Roth IRA conversions post-2009

By Tim Hilger, CPA, Spidell Publishing, Inc.

According to a recent study by USAA, 9% of Baby Boomers with AGIs of $100,000 or more are planning to do a Roth IRA conversion in 2010, and more than half (57%) are not aware that the income limits on conversions are eliminated in 2010.1
As such, 9% of the total are doing conversions but only 43% of the total are aware of the opportunity. This translates to 21% of those who are aware. There’s no reason to think you wouldn’t find the same rate among the unaware were they made aware.
This means two things:
  • Most tax pros will have several clients doing conversions, even if there’s no increase in the 9% rate; and
  • Since higher-income taxpayers are more likely to use the services of a tax pro, we may have to face up to the prospect that, collectively, we’ve done a poor job of letting our clients know about this opportunity.
In addition to the elimination of the AGI limitations, there are two additional reasons a taxpayer might want to do a conversion in 2010. First, the income can be deferred and spread over two years. Second, in a sagging economy, a taxpayer whose income is down may want to report the (inevitable) income from a traditional IRA while they’re in a lower tax bracket.
AGI limitations eliminate
In taxable years beginning after December 31, 2009, the AGI limitation that has prevented many taxpayers from converting traditional IRAs to Roth IRAs is eliminated.2
In addition, there is a one-time bonus in the law regarding income recognition. A taxpayer who makes a conversion in 2010 may elect to recognize all the income in 2010 or spread the income over the next two years. The wording of the law is a bit odd: “…shall be so included ratably over the two-taxable-year period beginning with the first taxable year beginning in 2011.”3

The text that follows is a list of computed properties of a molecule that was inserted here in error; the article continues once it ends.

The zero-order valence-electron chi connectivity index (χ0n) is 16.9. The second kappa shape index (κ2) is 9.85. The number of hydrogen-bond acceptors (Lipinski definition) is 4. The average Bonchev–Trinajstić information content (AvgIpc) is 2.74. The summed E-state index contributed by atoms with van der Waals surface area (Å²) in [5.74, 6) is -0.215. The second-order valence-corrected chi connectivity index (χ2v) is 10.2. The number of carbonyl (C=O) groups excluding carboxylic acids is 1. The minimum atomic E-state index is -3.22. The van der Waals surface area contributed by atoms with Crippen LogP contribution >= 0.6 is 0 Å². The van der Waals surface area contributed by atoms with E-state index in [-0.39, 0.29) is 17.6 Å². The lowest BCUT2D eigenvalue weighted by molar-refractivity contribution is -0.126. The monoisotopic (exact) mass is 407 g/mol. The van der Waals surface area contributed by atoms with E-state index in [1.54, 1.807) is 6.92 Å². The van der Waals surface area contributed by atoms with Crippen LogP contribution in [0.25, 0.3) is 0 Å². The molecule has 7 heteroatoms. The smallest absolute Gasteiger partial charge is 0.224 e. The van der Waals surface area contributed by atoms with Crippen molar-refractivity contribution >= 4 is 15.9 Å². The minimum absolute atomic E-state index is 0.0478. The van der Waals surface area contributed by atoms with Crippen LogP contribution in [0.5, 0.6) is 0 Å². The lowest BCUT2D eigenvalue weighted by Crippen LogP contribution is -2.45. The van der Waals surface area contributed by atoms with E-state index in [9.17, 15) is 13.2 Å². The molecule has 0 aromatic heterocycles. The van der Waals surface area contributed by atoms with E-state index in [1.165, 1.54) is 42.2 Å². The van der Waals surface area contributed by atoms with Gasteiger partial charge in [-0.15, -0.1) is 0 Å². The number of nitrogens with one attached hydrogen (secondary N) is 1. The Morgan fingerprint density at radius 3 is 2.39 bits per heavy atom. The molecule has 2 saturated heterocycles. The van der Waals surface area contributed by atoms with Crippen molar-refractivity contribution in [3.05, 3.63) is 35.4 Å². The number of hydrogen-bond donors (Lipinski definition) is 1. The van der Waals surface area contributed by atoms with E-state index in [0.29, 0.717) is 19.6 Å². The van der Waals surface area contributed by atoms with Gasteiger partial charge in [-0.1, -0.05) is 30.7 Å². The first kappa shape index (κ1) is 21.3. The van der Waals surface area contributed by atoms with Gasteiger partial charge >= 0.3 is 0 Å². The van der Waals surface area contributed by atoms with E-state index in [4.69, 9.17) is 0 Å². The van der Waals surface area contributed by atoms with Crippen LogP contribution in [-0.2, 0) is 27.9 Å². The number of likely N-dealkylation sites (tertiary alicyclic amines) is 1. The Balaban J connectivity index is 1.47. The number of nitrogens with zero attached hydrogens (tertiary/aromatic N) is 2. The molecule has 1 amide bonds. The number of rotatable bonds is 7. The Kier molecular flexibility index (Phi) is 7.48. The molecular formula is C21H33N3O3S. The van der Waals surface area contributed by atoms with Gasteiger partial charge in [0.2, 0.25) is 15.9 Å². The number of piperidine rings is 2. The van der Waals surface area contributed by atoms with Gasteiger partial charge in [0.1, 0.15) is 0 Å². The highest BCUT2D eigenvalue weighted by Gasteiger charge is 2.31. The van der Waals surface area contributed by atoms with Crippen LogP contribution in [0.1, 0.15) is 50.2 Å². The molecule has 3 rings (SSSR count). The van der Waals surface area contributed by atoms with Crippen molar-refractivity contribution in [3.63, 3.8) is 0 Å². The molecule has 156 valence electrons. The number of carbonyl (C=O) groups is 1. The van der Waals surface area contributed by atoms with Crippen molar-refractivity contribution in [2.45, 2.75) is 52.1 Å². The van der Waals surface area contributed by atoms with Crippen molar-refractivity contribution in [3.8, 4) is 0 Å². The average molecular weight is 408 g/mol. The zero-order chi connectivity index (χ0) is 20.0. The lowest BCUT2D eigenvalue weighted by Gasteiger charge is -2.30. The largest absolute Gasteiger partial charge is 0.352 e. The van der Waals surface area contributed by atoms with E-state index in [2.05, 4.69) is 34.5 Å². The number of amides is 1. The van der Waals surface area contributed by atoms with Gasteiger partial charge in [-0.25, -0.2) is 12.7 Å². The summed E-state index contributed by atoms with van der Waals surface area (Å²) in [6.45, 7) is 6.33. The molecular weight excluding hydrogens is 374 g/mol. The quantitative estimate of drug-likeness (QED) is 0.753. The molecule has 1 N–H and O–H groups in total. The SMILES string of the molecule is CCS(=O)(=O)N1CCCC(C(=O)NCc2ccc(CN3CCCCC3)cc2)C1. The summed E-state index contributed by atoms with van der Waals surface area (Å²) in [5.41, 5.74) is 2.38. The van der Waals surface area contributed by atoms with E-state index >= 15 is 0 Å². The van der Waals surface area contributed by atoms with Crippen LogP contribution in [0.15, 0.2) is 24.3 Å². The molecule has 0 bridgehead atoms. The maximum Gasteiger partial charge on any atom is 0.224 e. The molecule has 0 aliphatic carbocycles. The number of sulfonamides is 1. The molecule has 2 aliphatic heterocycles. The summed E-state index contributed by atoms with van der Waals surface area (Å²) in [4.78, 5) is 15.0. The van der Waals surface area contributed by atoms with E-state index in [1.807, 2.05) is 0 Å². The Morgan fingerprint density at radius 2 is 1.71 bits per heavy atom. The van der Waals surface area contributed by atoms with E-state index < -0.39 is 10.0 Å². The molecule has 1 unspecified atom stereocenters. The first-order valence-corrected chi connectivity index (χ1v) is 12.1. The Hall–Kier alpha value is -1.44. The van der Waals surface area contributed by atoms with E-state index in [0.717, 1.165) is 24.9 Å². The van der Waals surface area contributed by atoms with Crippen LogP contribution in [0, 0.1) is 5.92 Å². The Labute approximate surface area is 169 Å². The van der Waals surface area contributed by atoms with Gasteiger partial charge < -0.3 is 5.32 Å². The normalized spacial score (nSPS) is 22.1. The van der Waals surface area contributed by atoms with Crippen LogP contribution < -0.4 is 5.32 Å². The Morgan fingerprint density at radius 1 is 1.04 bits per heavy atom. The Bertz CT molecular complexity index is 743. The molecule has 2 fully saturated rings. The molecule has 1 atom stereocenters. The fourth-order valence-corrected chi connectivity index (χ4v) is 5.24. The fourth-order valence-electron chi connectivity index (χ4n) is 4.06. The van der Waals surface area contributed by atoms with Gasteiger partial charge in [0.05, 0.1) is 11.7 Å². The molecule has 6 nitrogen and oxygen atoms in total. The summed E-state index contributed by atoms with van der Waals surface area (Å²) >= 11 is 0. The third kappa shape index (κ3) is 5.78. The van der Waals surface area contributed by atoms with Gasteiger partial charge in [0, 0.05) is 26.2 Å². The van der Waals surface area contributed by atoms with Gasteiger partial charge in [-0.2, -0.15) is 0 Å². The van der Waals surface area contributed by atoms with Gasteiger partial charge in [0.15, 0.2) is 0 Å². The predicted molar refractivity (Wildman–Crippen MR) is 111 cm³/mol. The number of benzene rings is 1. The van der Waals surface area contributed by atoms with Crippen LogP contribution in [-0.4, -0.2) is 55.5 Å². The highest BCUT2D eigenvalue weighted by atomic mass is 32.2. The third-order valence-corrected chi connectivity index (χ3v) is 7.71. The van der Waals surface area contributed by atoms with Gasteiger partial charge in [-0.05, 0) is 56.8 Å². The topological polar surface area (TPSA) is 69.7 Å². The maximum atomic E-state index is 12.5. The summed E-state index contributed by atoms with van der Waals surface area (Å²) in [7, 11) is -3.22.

What this means is that if a taxpayer makes the conversion in 2010, he or she recognizes half the income in 2011 and half in 2012. The taxpayer may, however, elect to recognize all of the income in the year of conversion.


EXAMPLE: In 2010, Irene converts her traditional IRA worth $10,000 to a Roth (she has no basis). She may recognize $5,000 in 2011 and $5,000 in 2012. Alternatively, she may elect to recognize the full $10,000 in 2010.


Two important caveats
Before implementing this strategy, keep in mind these two important points that may detract from the benefits of the strategy:
  1. Tax rates are scheduled to go up in 2011. This, of course, may or may not be true depending on the political climate over the next couple of years; and
  2. Under the distribution ordering rules, all of the taxpayer’s IRAs are combined.4 This can lead to undesirable results for a high-income taxpayer making a partial conversion.


EXAMPLE: Ira makes nondeductible IRA contributions totaling $22,000 in the years 2006 through 2009. He has no other IRA accounts. In 2010, when Ira’s IRA has a value of $26,000 (including contributions of $22,000 and $4,000 of earnings), he converts it to a Roth.
Unless he elects otherwise, Ira will report no income in 2010, $2,000 in 2011 and the remaining $2,000 in 2012. Or, he may elect to recognize the entire $4,000 in 2010.
However, suppose in his younger years, he had made deductible IRA contributions. Those accounts now have a combined value of $74,000 and no basis, bringing the total value of his IRA accounts to $100,000 ($74,000 + $26,000). He converts the account that holds the $26,000 in 2010.
In this case, he may only use 22% of his IRA basis ($22,000 ÷ $100,000). As such, he uses basis of $5,720 (22% × $26,000). His taxable amount is $20,280 ($26,000 - $5,720).


Contributing to a Roth IRA can be a no-brainer for an individual nearing retirement age with a few extra dollars to save. But does that same taxpayer benefit from a Roth conversion? Sometimes yes, and sometimes no.
Consider such issues as tax bracket, income fluctuation, and estate tax considerations when making the decision to convert a traditional IRA to a Roth IRA.
Individuals nearing retirement are often in the top tax bracket. If an individual will drop to a lower bracket in the next few years, paying the tax on the Roth conversion now may not compensate for tax-free income later.
But, if a taxpayer currently has a low-income year, consider converting the traditional IRA to a Roth IRA. Taxpayers with large business losses, net operating losses (NOLs), or large itemized deductions combined with low income are good candidates.
NOL opportunity
When a taxpayer has an NOL, itemized deductions and personal exemptions often go unused. This is the perfect opportunity to convert all or a portion of a traditional IRA to a Roth IRA. Estimate how much can be converted without creating taxable income. Converting too much will result in taxable income at the lowest tax bracket. Converting too little will waste those personal deductions.